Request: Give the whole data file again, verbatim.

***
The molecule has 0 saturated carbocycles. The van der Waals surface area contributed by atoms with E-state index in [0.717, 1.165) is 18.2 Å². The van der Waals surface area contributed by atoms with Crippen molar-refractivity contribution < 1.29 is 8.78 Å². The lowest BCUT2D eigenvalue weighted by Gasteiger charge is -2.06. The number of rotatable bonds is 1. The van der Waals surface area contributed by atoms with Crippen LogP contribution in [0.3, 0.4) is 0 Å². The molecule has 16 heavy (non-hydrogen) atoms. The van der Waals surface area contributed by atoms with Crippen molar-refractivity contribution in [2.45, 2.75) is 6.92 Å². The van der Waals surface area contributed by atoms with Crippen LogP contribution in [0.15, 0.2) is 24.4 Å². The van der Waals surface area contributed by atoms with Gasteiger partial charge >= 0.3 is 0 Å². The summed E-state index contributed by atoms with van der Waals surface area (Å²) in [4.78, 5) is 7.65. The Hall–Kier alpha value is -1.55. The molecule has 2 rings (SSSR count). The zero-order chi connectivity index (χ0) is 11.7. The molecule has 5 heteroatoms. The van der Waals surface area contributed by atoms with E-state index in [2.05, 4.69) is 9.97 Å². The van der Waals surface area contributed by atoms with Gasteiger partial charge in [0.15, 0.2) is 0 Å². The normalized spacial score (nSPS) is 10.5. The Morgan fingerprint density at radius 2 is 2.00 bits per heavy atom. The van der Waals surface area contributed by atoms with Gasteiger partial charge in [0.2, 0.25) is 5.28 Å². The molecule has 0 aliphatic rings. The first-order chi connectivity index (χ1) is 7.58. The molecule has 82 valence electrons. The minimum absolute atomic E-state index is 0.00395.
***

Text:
The molecule has 0 saturated carbocycles. The van der Waals surface area contributed by atoms with E-state index in [0.717, 1.165) is 18.2 Å². The van der Waals surface area contributed by atoms with Crippen molar-refractivity contribution < 1.29 is 8.78 Å². The lowest BCUT2D eigenvalue weighted by Gasteiger charge is -2.06. The number of rotatable bonds is 1. The van der Waals surface area contributed by atoms with Crippen LogP contribution in [0.3, 0.4) is 0 Å². The molecule has 16 heavy (non-hydrogen) atoms. The van der Waals surface area contributed by atoms with Crippen molar-refractivity contribution in [2.45, 2.75) is 6.92 Å². The van der Waals surface area contributed by atoms with Crippen LogP contribution in [0.15, 0.2) is 24.4 Å². The van der Waals surface area contributed by atoms with Gasteiger partial charge >= 0.3 is 0 Å². The summed E-state index contributed by atoms with van der Waals surface area (Å²) in [4.78, 5) is 7.65. The Hall–Kier alpha value is -1.55. The molecule has 2 rings (SSSR count). The zero-order chi connectivity index (χ0) is 11.7. The molecule has 5 heteroatoms. The van der Waals surface area contributed by atoms with E-state index in [2.05, 4.69) is 9.97 Å². The van der Waals surface area contributed by atoms with Gasteiger partial charge in [0.15, 0.2) is 0 Å². The normalized spacial score (nSPS) is 10.5. The Morgan fingerprint density at radius 2 is 2.00 bits per heavy atom. The van der Waals surface area contributed by atoms with Gasteiger partial charge in [0.2, 0.25) is 5.28 Å². The molecule has 0 aliphatic rings. The first-order chi connectivity index (χ1) is 7.58. The molecule has 82 valence electrons. The minimum absolute atomic E-state index is 0.00395.